Preservation

The Archives prioritises the preservation of records most at risk of damage or loss owing to technological obsolescence, instability of the record material or high use. In 2015–16 the Archives treated 196,338 at-risk items as part of its preservation program and its preparation of records for relocation to the NAPF.

The Archives holds nearly 800,000 audiovisual records. They represent a diverse range of film, video and audio content dating back to the early 1900s. These records are in both physical and digital formats, and many are subject to rapid deterioration and format obsolescence. A total of 8437 audiovisual records underwent preservation treatment in 2015–16. During the reporting period the Archives worked with other collecting institutions to develop systematic and cost-effective ways to preserve Australia’s audiovisual heritage.

The Archives also maintains an audiovisual digital archive. During 2015–16 the Archives received 13.1 terabytes of audiovisual digital transfers from entities, totalling 2031 files. A project is currently being undertaken to migrate legacy audiovisual digital files into the digital archive. As at 30 June 2016, 103.1 terabytes of data, totalling nearly 68,000 files, had been migrated.

Audiovisual records require specific equipment for playback and digitisation. During the reporting period new equipment was purchased to assist in digitising motion picture film and audio records.

The Archives undertakes intensive conservation treatment, repackages records and creates digital copies as part of its paper and photographic preservation program. During 2015–16 more than 14,277,000 paper records were digitised. Digitisation makes an image of a record accessible, while allowing for the preservation of the original in storage. In addition, paper records undergoing digitisation also receive minor preservation treatment to avoid future deterioration.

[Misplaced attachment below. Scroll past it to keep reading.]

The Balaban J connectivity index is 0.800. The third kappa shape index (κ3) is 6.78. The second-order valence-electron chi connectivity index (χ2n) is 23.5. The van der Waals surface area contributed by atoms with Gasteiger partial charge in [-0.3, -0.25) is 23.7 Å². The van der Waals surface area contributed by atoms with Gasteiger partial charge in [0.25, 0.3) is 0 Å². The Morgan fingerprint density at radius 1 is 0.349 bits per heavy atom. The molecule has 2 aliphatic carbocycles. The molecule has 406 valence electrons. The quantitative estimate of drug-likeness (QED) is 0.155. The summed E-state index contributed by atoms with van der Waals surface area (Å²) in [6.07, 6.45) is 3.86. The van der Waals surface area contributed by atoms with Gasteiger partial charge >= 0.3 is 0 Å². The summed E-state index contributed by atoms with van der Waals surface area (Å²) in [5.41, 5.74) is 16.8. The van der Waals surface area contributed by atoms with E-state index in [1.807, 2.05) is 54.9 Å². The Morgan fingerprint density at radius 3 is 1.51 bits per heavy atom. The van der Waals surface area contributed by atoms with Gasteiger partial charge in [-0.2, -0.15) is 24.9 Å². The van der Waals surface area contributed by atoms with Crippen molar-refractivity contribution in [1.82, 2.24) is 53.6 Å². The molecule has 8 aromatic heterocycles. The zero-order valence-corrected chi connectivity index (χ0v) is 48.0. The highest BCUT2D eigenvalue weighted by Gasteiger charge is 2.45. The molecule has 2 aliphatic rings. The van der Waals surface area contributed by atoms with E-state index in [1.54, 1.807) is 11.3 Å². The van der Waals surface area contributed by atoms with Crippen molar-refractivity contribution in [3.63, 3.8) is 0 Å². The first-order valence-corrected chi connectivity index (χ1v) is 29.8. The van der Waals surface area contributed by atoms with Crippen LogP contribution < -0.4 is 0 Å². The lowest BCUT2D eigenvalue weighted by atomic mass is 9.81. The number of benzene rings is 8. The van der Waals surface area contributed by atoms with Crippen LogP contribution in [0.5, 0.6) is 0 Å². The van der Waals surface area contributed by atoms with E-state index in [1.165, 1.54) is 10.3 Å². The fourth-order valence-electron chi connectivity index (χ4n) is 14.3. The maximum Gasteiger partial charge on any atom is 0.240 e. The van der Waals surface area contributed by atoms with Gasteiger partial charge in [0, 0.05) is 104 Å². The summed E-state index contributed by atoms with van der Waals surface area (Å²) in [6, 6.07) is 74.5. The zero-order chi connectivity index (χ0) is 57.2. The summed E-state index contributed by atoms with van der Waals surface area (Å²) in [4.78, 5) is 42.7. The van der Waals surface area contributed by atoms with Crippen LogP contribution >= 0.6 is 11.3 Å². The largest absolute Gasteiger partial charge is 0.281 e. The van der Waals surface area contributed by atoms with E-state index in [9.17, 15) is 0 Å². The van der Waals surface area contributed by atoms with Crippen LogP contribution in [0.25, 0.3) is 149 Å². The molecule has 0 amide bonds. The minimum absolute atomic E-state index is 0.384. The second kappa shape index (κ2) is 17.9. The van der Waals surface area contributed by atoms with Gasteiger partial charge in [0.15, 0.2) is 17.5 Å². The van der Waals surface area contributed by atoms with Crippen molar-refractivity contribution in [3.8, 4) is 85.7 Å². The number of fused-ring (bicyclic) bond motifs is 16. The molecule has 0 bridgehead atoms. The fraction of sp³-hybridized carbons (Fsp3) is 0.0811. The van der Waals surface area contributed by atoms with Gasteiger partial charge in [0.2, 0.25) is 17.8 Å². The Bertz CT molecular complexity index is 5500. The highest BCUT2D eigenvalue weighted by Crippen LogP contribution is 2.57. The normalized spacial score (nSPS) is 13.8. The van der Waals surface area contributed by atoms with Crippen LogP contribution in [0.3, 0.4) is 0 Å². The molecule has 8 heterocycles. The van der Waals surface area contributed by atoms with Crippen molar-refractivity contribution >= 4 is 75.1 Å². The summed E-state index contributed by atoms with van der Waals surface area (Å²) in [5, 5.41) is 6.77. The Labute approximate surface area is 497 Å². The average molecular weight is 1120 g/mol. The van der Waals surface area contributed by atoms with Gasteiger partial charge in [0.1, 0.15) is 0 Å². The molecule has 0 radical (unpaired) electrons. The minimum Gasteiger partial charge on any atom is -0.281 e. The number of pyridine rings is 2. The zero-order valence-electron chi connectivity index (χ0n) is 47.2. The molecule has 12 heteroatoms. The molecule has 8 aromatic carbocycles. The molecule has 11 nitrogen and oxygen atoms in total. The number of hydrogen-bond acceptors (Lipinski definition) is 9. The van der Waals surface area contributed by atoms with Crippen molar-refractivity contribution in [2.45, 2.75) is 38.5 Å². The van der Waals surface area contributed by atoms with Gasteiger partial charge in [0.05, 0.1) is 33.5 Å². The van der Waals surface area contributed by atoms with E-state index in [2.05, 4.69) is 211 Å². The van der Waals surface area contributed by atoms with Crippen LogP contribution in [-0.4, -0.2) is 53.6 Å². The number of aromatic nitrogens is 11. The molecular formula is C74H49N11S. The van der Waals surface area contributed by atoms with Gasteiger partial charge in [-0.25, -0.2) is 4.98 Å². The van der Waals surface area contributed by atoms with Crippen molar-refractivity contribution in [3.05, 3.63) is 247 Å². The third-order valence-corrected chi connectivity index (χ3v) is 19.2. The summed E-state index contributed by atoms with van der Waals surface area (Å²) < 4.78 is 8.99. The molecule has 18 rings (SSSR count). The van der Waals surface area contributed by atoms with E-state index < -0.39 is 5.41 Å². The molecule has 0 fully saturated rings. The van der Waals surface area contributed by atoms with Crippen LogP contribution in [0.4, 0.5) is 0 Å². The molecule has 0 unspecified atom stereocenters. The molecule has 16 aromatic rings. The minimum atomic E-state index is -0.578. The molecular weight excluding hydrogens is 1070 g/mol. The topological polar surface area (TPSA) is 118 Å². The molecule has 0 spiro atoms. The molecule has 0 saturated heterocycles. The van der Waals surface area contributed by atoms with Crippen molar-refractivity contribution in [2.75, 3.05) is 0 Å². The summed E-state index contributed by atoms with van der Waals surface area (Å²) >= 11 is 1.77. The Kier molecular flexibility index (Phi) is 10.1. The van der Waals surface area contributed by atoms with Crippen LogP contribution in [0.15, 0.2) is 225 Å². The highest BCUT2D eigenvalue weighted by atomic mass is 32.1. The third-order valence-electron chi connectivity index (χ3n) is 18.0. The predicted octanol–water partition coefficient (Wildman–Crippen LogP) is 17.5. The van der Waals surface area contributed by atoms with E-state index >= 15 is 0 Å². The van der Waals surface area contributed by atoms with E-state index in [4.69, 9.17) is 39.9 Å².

During 2015–16 the Archives assisted other national archives to preserve their collections by providing advice and sharing staff expertise.

Control and description

The Archives documents, describes and indexes records to help people find them in the vast collection. During the reporting period the Archives continued to develop access to the collection through crowdsourcing the transcription of pages from digital images including consignment lists. More than 81,200 item descriptions completed by the public were added to RecordSearch during 2015–16.

In August 2015 the Archives launched three new systems – Mediaflex, Mediaflex Archive (Paragon) and i-mediaflex – to improve the management of analogue and digital audiovisual items, including preservation, digital archiving, digitisation, description, storage and lending. This resulted in a five-fold increase in access requests for these records during 2015–16 (234 people requested 607 items).

During the reporting period the Archives completed a major undertaking – Project Albany – to preserve, describe and digitise selected repatriation records of returned service personnel who departed for World War I from Albany, Western Australia, in November 1914. These records show the profound impact of war on individuals, their families and the community. With the collaboration of volunteers and university students, 5000 files were digitised and approximately 257,000 were described and added to RecordSearch.